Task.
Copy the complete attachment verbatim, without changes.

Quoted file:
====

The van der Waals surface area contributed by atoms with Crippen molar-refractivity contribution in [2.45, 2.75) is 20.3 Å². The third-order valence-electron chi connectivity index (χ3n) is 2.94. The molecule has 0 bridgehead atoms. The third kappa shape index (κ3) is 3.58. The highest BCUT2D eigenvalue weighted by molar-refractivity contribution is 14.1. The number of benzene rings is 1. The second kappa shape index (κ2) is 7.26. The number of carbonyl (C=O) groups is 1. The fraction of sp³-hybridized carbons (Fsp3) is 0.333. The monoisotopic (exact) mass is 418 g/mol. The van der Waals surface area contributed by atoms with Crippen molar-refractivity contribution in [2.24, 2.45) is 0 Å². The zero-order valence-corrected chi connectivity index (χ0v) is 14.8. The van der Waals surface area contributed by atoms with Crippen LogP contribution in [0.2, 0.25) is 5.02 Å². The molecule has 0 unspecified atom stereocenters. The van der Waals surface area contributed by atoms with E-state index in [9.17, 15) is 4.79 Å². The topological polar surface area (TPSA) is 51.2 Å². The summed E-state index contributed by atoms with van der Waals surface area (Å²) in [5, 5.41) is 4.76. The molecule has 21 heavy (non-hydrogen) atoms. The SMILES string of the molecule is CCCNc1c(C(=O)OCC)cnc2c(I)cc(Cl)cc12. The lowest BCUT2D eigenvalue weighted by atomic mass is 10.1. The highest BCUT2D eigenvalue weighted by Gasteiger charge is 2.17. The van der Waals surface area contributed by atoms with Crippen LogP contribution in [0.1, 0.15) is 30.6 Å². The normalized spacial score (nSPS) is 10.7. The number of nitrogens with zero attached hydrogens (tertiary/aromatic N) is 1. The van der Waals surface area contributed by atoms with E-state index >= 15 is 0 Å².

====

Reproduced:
The van der Waals surface area contributed by atoms with Crippen molar-refractivity contribution in [2.45, 2.75) is 20.3 Å². The third-order valence-electron chi connectivity index (χ3n) is 2.94. The molecule has 0 bridgehead atoms. The third kappa shape index (κ3) is 3.58. The highest BCUT2D eigenvalue weighted by molar-refractivity contribution is 14.1. The number of benzene rings is 1. The second kappa shape index (κ2) is 7.26. The number of carbonyl (C=O) groups is 1. The fraction of sp³-hybridized carbons (Fsp3) is 0.333. The monoisotopic (exact) mass is 418 g/mol. The van der Waals surface area contributed by atoms with Crippen molar-refractivity contribution in [2.24, 2.45) is 0 Å². The zero-order valence-corrected chi connectivity index (χ0v) is 14.8. The van der Waals surface area contributed by atoms with Crippen LogP contribution in [0.2, 0.25) is 5.02 Å². The molecule has 0 unspecified atom stereocenters. The van der Waals surface area contributed by atoms with E-state index in [9.17, 15) is 4.79 Å². The topological polar surface area (TPSA) is 51.2 Å². The summed E-state index contributed by atoms with van der Waals surface area (Å²) in [5, 5.41) is 4.76. The molecule has 21 heavy (non-hydrogen) atoms. The SMILES string of the molecule is CCCNc1c(C(=O)OCC)cnc2c(I)cc(Cl)cc12. The lowest BCUT2D eigenvalue weighted by atomic mass is 10.1. The highest BCUT2D eigenvalue weighted by Gasteiger charge is 2.17. The van der Waals surface area contributed by atoms with Crippen LogP contribution in [0.1, 0.15) is 30.6 Å². The normalized spacial score (nSPS) is 10.7. The number of nitrogens with zero attached hydrogens (tertiary/aromatic N) is 1. The van der Waals surface area contributed by atoms with E-state index >= 15 is 0 Å².